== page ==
In this collection of poems, Inge Israel works through Samuel Beckett's letters, his biographies and his actual plays and novels to probe the imagination that created his artistic works. Arguably the pre-eminent avant-garde and most influential writer of the 20th century and a legend in his own time, Beckett presents many glaring paradoxes.
Beckett was born in a country ruled by the Catholic Church yet raised by a strict and devoutly Protestant mother. He loved the King James Bible and knew long passages of it by heart but did not believe in it. He loved his mother but fought to free himself of her influence. He loved Ireland but left to live in France. He loved the classics yet despaired of language being able to express anything meaningful.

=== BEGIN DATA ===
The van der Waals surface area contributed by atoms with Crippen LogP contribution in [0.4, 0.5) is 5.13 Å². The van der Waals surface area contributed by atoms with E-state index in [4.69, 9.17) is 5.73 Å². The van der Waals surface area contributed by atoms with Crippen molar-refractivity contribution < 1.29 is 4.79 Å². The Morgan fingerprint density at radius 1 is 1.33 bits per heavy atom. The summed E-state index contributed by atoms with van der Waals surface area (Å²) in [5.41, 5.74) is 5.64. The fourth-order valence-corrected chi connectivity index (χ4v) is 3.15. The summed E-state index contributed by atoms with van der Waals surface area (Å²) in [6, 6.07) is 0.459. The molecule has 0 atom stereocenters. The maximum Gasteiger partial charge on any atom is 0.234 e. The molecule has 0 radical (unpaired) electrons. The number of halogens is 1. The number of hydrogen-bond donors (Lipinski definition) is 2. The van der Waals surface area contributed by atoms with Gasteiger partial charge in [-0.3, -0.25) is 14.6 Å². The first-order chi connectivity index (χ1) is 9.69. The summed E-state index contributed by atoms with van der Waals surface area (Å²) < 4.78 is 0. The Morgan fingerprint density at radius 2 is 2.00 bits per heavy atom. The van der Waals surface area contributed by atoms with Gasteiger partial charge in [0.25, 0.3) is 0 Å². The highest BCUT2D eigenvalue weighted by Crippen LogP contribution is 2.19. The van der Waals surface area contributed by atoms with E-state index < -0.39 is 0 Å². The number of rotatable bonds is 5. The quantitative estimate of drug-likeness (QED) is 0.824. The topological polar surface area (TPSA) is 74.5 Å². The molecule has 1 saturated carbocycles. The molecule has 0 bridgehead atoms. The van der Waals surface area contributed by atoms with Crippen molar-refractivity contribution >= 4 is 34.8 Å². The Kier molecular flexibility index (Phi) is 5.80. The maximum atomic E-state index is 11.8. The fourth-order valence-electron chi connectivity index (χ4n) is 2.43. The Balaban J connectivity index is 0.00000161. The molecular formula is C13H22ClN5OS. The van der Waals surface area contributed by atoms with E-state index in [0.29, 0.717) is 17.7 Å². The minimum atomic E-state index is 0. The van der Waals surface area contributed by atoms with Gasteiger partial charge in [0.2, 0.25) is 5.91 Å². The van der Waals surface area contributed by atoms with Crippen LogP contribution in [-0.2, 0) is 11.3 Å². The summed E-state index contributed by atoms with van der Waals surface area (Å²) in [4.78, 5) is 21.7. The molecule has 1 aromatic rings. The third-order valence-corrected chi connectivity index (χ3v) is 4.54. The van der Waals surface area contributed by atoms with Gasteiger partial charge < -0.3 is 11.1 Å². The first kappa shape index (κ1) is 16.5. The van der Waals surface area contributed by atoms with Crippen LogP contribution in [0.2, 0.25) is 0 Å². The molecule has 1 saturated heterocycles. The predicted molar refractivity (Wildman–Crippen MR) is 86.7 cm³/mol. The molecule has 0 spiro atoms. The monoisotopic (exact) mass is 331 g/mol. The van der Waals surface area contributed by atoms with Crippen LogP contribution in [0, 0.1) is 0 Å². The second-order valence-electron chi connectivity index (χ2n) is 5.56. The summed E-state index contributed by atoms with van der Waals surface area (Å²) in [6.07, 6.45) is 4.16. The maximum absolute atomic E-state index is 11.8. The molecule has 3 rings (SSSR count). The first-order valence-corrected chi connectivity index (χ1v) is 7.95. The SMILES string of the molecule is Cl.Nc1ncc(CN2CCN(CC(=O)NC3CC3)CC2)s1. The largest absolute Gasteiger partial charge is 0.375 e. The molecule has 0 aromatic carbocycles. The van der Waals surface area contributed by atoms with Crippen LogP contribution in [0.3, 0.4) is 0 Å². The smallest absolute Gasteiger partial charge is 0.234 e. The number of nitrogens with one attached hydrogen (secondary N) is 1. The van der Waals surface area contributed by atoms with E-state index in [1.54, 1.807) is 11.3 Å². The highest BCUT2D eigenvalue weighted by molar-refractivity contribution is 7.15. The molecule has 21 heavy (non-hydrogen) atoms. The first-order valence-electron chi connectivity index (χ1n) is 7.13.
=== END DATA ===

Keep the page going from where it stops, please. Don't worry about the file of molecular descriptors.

He dearly loved to be in the company of close friends yet even in their midst remained a solitary man, almost misanthropic. His outlook was gloomy, but he also had a streak of humour. Israel's poems open a new and remarkable window on this writer of many contradictions.
About the author
Born in Frankfurt of Russo-Polish parents, Inge Israel spent her childhood and adolescence mostly in Paris and Dublin. In Canada since 1958, she makes her permanent home in Edmonton, while continuing to travel widely and spending extended periods of time in Dublin, Paris, Cambridge and other places. Fluent in four languages Israel has written extensively for radio; her work has been broadcast by the BBC and CBC French and English Networks. A six-months’ stay in Japan inspired Raking Zen Furrows (Ronsdale, 1991), her fourth book of poetry and her first in English. Also published by Ronsdale Press are Unmarked Doors (1992) and Rifts in the Visible, her seventh book.